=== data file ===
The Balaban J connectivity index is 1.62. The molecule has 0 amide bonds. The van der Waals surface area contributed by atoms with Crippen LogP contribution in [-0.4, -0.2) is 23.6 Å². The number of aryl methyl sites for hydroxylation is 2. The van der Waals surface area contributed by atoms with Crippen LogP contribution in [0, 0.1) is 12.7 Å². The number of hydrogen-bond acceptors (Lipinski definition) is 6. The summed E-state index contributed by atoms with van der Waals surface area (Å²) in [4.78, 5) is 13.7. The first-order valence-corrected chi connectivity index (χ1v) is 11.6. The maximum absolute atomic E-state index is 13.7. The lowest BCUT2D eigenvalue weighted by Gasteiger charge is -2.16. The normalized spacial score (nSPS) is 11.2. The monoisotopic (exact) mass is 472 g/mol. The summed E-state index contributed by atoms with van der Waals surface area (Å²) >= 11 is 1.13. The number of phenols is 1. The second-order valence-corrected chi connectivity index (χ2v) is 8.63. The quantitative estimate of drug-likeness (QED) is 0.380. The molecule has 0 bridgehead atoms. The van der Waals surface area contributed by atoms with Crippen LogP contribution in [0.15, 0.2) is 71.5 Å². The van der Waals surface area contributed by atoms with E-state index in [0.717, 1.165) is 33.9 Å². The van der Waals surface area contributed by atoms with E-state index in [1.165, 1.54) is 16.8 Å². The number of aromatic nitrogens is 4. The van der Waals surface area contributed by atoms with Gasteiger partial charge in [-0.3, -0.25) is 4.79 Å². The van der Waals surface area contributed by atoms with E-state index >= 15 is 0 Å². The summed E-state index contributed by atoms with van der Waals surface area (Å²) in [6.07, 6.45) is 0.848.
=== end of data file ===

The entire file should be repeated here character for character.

The Balaban J connectivity index is 1.62. The molecule has 0 amide bonds. The van der Waals surface area contributed by atoms with Crippen LogP contribution in [-0.4, -0.2) is 23.6 Å². The number of aryl methyl sites for hydroxylation is 2. The van der Waals surface area contributed by atoms with Crippen LogP contribution in [0, 0.1) is 12.7 Å². The number of hydrogen-bond acceptors (Lipinski definition) is 6. The summed E-state index contributed by atoms with van der Waals surface area (Å²) in [4.78, 5) is 13.7. The first-order valence-corrected chi connectivity index (χ1v) is 11.6. The maximum absolute atomic E-state index is 13.7. The lowest BCUT2D eigenvalue weighted by Gasteiger charge is -2.16. The normalized spacial score (nSPS) is 11.2. The monoisotopic (exact) mass is 472 g/mol. The summed E-state index contributed by atoms with van der Waals surface area (Å²) >= 11 is 1.13. The number of phenols is 1. The second-order valence-corrected chi connectivity index (χ2v) is 8.63. The quantitative estimate of drug-likeness (QED) is 0.380. The molecule has 0 bridgehead atoms. The van der Waals surface area contributed by atoms with Crippen LogP contribution in [0.15, 0.2) is 71.5 Å². The van der Waals surface area contributed by atoms with E-state index in [0.717, 1.165) is 33.9 Å². The van der Waals surface area contributed by atoms with E-state index in [1.165, 1.54) is 16.8 Å². The number of aromatic nitrogens is 4. The van der Waals surface area contributed by atoms with Gasteiger partial charge in [-0.3, -0.25) is 4.79 Å². The van der Waals surface area contributed by atoms with E-state index >= 15 is 0 Å². The summed E-state index contributed by atoms with van der Waals surface area (Å²) in [6.07, 6.45) is 0.848.